Professor Kennedy is an expert in Organizational Behavior. As an organizational psychologist, she studies effective conflict resolution, diversity issues, and ethical issues at work. To explain behavior, she often draws from theories of identity and self-regulation.
Professor Kennedy's research examines when and why tensions emerge between business and negotiation goals and ethical values. She aims to identify when these conflicts are real versus false and to describe the psychological consequences of different approaches to resolving them. Ultimately, her research is aimed at making organizations fair, efficient places where employees with integrity can thrive.
PhD, Haas School of Business, University of California, Berkeley, 2012
BS, summa cum laude, The Wharton School, University of Pennsylvania, 2004
Kennedy, J. A. 2021 (February 9). Does getting promoted alter your moral compass? Harvard Business Review.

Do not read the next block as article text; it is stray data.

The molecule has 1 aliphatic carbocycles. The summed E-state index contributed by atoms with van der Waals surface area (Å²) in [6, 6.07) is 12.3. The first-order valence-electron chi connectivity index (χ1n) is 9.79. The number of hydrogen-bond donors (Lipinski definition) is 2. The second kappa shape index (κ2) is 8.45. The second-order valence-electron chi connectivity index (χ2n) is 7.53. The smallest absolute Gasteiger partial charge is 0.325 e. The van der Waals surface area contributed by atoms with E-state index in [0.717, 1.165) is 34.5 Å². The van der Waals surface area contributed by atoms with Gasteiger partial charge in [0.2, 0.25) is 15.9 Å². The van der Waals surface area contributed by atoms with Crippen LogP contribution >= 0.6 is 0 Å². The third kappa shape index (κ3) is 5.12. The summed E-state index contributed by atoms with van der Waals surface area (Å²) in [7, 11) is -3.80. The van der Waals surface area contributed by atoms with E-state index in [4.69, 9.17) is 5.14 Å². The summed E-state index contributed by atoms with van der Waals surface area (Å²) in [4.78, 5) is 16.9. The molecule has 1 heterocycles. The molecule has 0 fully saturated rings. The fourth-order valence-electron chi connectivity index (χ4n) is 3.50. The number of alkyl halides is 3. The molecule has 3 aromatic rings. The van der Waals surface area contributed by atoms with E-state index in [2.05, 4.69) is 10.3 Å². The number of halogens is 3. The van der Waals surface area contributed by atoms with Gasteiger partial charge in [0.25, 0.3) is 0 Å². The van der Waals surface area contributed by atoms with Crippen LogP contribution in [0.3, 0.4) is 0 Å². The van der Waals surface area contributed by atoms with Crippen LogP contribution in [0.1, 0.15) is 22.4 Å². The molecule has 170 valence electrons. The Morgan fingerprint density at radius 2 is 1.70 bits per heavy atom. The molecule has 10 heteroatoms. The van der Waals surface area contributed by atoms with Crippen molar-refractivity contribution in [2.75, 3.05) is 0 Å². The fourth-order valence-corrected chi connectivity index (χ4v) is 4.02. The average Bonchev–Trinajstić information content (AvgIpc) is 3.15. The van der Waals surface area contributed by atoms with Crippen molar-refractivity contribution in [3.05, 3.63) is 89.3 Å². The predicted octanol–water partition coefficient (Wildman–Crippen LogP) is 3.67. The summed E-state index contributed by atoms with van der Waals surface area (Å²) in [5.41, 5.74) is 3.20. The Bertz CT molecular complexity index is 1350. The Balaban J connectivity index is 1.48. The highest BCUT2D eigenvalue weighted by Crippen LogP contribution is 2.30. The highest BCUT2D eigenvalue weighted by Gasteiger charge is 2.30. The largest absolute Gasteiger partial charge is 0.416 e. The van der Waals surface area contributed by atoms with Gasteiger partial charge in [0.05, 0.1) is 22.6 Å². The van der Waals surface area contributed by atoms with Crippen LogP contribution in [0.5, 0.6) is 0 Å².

Kennedy, J. A., & Schweitzer, M. 2021 (February 4). Does accusing a coworker of an ethical lapse hurt your credibility? Harvard Business Review.
Olekalns, M., & Kennedy, J. A. 2020 (December 14). How couples can find balance while working from home. Harvard Business Review.
Kennedy, J. A., & Schweitzer, M. E. (2018). Building Trust by Tearing Others Down: When Accusing Others of Unethical Behavior Engenders Trust. Organizational Behavior and Human Decision Processes. 149, 111-128
Kennedy, J. A., & Anderson, C. 2017 (March 13). Why powerful people fail to stop bad behavior by their underlings. The Conversation.